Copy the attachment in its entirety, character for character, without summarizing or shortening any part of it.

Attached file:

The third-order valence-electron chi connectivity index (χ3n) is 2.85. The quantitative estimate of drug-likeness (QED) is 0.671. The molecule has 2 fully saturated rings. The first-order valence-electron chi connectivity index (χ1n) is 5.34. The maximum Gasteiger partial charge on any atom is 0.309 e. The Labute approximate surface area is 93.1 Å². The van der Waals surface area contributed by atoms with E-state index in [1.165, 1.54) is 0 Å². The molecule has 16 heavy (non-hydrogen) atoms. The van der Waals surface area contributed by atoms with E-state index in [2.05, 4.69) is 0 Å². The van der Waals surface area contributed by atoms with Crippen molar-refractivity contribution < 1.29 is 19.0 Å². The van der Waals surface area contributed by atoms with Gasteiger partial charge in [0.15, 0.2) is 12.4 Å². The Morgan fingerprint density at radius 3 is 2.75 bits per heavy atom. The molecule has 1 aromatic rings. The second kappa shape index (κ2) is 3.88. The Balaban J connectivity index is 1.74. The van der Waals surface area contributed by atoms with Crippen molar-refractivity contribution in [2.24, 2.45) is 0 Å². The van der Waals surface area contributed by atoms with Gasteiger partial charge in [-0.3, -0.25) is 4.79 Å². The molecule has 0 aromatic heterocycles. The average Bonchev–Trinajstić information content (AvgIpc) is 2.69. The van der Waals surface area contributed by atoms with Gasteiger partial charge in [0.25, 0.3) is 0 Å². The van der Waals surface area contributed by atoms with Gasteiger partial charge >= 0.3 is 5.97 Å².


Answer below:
The third-order valence-electron chi connectivity index (χ3n) is 2.85. The quantitative estimate of drug-likeness (QED) is 0.671. The molecule has 2 fully saturated rings. The first-order valence-electron chi connectivity index (χ1n) is 5.34. The maximum Gasteiger partial charge on any atom is 0.309 e. The Labute approximate surface area is 93.1 Å². The van der Waals surface area contributed by atoms with E-state index in [1.165, 1.54) is 0 Å². The molecule has 16 heavy (non-hydrogen) atoms. The van der Waals surface area contributed by atoms with E-state index in [2.05, 4.69) is 0 Å². The van der Waals surface area contributed by atoms with Crippen molar-refractivity contribution < 1.29 is 19.0 Å². The van der Waals surface area contributed by atoms with Gasteiger partial charge in [0.15, 0.2) is 12.4 Å². The Morgan fingerprint density at radius 3 is 2.75 bits per heavy atom. The molecule has 1 aromatic rings. The second kappa shape index (κ2) is 3.88. The Balaban J connectivity index is 1.74. The van der Waals surface area contributed by atoms with Crippen molar-refractivity contribution in [2.24, 2.45) is 0 Å². The van der Waals surface area contributed by atoms with Gasteiger partial charge in [-0.3, -0.25) is 4.79 Å². The molecule has 0 aromatic heterocycles. The average Bonchev–Trinajstić information content (AvgIpc) is 2.69. The van der Waals surface area contributed by atoms with Gasteiger partial charge in [0.25, 0.3) is 0 Å². The van der Waals surface area contributed by atoms with Gasteiger partial charge >= 0.3 is 5.97 Å².